Silly little giggling girls? Question Time's learned and experienced female experts? The conservatism of Radio 4's listeners, as John Birt is beginning to discover, runs deep and stubborn as a dandelion's tap root. What about Daphne Ledward, whose warm, sensible-sounding Lincolnshire-cum-Yorkshire accent has been heard on GQT for 12 years? 'Yes, Daphne's all right,' conceded the chocolate-cruncher.
Until recently Ms Ledward was Gardeners' Question Time's longest- serving member. Then she, along with the entire team, decamped to Classic FM, driven out by planned changes to the programme, and war was declared in the dahlia borders. This weekend the real battle is joined. At 2pm today Classic FM is due to broadcast the first Classic Garden Forum, the old team, from the old village hall, grafted on to a new, vigorous stock. Radio 4 runs its new version of Gardener's Question Time, which many listeners already regard as a nasty sucker, on Sundays at 2pm. The BBC's multi- thousand-pound advertising campaign to keep its listeners has looked panic-stricken.
Ms Ledward will be listening to a preview tape of the new show today as she drives to a wedding. She is, she says, excited about the gardening question programme for the first time in years. Astoundingly, this stalwart of the show says it is the first time she has ever really felt included. 'I never felt I belonged to it before. Now I know I'm a major part of the programme. For the first time I've got a two-year contract and I'm involved in 40 of the 52 programmes a year. Before, I felt I was a token woman.'
Given the fame of Gertrude Jekyll and Vita Sackville-West, it seems extraordinary that there should be any resistance to the idea of women gardeners. Yet Gardener's Question Time began in 1947 as an all-male show and stayed that way until the early 1980s.
'Then there was a letter in the Radio Times saying, why is it, when over 50 per cent of leisure gardening is done by women, that you have all male experts?' said Ms Ledward. 'And Ken Ford, who was producer and chairman, said as far as he knew, there weren't any.'
This statement was challenged by the programme organiser at Radio Lincoln, where Ms Ledward was already broadcasting. She had started gardening at the age of three. After school she joined the social services, spending her spare time on gardening correspondence courses, and her holidays in horticultural nurseries. In her mid-twenties she started a landscape business - putting only D Ledward on her cards so that no one knew she was female, learning human and plant nature the hard way. It paid off.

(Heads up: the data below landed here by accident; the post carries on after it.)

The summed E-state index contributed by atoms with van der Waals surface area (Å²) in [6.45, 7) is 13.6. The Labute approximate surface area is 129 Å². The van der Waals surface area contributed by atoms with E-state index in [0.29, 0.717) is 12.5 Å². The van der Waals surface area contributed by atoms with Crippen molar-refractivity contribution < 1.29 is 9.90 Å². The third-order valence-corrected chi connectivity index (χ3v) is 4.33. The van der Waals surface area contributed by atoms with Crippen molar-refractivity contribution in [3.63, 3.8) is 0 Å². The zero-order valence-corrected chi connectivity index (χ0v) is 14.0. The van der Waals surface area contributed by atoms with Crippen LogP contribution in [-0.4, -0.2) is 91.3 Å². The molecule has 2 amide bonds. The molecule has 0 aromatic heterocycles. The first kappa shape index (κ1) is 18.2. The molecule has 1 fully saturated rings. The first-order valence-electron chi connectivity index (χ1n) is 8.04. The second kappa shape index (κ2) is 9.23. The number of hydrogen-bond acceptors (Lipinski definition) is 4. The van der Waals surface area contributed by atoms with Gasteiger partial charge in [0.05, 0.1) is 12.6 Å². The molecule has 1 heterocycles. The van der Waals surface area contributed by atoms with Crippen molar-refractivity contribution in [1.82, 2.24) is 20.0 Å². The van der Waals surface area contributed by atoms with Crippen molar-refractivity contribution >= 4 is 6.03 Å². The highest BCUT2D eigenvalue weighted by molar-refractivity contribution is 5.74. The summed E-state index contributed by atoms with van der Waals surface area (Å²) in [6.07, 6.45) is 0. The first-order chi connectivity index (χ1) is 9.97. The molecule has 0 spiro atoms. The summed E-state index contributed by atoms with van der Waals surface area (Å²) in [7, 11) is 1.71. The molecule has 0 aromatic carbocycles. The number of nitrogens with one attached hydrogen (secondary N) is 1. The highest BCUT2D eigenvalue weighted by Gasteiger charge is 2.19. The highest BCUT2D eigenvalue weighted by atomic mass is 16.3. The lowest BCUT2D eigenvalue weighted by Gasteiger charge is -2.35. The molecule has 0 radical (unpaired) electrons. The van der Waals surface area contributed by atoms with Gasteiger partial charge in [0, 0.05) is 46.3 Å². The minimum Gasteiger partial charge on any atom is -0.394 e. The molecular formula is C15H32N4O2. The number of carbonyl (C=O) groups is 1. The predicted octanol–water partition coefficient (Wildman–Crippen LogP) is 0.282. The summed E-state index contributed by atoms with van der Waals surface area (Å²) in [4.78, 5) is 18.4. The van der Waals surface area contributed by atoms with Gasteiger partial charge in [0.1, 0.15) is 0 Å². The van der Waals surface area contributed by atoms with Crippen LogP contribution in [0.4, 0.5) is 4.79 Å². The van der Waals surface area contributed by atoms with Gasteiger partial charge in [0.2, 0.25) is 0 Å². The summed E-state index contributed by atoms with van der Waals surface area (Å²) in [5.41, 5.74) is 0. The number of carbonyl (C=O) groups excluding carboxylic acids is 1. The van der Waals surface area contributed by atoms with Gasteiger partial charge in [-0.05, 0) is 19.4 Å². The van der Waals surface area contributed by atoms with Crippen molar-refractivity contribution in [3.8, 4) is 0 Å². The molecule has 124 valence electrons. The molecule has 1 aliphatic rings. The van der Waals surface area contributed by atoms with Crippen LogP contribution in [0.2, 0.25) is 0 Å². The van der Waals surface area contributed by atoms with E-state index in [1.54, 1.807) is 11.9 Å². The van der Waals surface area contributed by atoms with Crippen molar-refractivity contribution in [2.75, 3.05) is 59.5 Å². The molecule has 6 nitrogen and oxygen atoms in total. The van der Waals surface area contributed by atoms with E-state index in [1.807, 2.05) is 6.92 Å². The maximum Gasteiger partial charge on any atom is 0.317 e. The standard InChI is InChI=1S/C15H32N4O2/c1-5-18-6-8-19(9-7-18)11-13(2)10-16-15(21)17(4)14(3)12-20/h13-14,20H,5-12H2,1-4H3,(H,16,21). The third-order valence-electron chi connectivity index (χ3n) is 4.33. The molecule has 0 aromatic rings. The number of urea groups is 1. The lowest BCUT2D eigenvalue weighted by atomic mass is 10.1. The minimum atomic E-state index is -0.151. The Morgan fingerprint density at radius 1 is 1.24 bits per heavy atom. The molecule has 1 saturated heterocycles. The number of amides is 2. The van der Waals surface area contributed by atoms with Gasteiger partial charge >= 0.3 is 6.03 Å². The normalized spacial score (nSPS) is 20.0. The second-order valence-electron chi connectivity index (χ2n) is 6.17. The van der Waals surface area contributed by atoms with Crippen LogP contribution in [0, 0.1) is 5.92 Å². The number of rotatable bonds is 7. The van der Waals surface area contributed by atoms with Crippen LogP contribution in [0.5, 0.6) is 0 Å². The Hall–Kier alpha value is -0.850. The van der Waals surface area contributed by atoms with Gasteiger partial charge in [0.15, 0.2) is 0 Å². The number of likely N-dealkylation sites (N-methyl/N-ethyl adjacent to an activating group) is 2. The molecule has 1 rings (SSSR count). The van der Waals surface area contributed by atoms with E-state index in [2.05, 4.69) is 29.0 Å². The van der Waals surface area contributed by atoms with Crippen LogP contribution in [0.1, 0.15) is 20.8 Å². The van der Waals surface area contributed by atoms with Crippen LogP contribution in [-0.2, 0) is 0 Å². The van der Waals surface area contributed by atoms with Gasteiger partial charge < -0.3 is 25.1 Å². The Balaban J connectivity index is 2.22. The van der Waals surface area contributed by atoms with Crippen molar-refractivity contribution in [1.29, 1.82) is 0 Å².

The small garden of her thatched cottage near Spalding, in Lincolnshire, looks as if it had been transported straight from the Chelsea Flower Show. She is cutting down on her vegetable garden because it is too productive: last year she had to buy two more freezers for the sweetcorn.
Yet despite her experience, there were difficulties when she joined Gardener's Question Time in 1982, she says. 'I had problems with the team. The ones who were old resented me terribly. Their world had come to an end. They didn't want interlopers, and when the interloper was a woman and under the age of 65 . . .' One listener wrote from Cambridgeshire every three weeks, telling them to get that Daphne Ledward off the air. Women, he said, were meant to pick flowers, not grow them. She only knew she had begun to crack it when she heard Bill Sowerbutts saying that Daphne Ledward might be a neurotic woman, but she knew what she was talking about.
As time passed, attitudes changed. Now Ms Ledward says that the old GQT team, including Stefan Buczacki, Fred Downham, Bridget Moody, Sue Phillips and all, is so close as to be a substitute family. She has taken this idea to extremes by turning one member of it, John Hands, then a sound engineer on the programme, into her husband. At their marriage in 1992 Clay Jones gave her away, Fred Downham was an usher, and Diana Stenson, who once produced GQT and now is in charge of Classic Gardening Forum, was her bridesmaid.
It was that family feeling between the panel and production team which made the old Gardener's Question Time such friendly listening. Yet Ms Ledward, accepted as she was by the listeners, was never given a full job on the panel. Instead, she says, a token slot was rotated between the women panellists. When, early this year, the show was put out to an independent producer with much talk of a new youf market, it became plain that she was heading, metaphorically, for the compost heap.
'I don't want to knock the BBC,' says Ms Ledward, differing, in this, from Radio 4's listeners, who have deluged its Talk Back show for weeks with complaints. 'The independent producer was saying he wanted entertainment. He didn't want people to think they'd got the Open University on gardening. But if you stop anyone and ask them, people want to learn.'
And so the old team cannily swapped channels, gaining, along the way, two-year contracts, full- time women on the panel, and a new security for Ms Ledward. This Saturday will show whether Radio 4's conservative listeners will uproot themselves and follow.
Ms Ledward said, diplomatically, that she hoped gardeners would listen to both of the rival question times. But would she be tuning in this Sunday to Radio 4's new version of Gardeners' Question Time? 'Unfortunately,' she said, 'we will be taking the bride's mother out for lunch. Which will, er, sadly, conflict.' She laughed. 'I've dipped into the ones they've had so far,' she said. 'And I'm not worried.'
(Photograph omitted)Reuse content